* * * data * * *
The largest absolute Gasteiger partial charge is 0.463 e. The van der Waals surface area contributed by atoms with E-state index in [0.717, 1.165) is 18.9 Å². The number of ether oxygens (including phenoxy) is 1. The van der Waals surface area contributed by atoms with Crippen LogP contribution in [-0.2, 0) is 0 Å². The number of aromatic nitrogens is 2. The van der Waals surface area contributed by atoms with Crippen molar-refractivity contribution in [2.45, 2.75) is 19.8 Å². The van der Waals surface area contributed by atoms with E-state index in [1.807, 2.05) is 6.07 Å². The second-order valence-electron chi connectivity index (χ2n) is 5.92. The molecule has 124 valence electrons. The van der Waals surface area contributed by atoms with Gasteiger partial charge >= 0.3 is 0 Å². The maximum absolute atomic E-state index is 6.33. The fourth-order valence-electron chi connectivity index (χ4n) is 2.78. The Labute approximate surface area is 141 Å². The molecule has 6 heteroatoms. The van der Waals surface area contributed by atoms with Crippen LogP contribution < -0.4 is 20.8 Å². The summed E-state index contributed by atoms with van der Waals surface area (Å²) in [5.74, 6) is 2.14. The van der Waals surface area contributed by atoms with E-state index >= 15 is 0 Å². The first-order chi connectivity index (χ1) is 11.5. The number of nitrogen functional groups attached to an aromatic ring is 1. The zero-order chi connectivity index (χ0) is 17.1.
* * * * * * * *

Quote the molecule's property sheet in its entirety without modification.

The largest absolute Gasteiger partial charge is 0.463 e. The van der Waals surface area contributed by atoms with E-state index in [0.717, 1.165) is 18.9 Å². The number of ether oxygens (including phenoxy) is 1. The van der Waals surface area contributed by atoms with Crippen LogP contribution in [-0.2, 0) is 0 Å². The number of aromatic nitrogens is 2. The van der Waals surface area contributed by atoms with Crippen molar-refractivity contribution in [2.45, 2.75) is 19.8 Å². The van der Waals surface area contributed by atoms with E-state index in [1.807, 2.05) is 6.07 Å². The second-order valence-electron chi connectivity index (χ2n) is 5.92. The molecule has 124 valence electrons. The van der Waals surface area contributed by atoms with Gasteiger partial charge >= 0.3 is 0 Å². The maximum absolute atomic E-state index is 6.33. The fourth-order valence-electron chi connectivity index (χ4n) is 2.78. The Labute approximate surface area is 141 Å². The molecule has 6 heteroatoms. The van der Waals surface area contributed by atoms with Crippen LogP contribution < -0.4 is 20.8 Å². The summed E-state index contributed by atoms with van der Waals surface area (Å²) in [5.74, 6) is 2.14. The van der Waals surface area contributed by atoms with E-state index >= 15 is 0 Å². The first-order chi connectivity index (χ1) is 11.5. The number of nitrogen functional groups attached to an aromatic ring is 1. The zero-order chi connectivity index (χ0) is 17.1.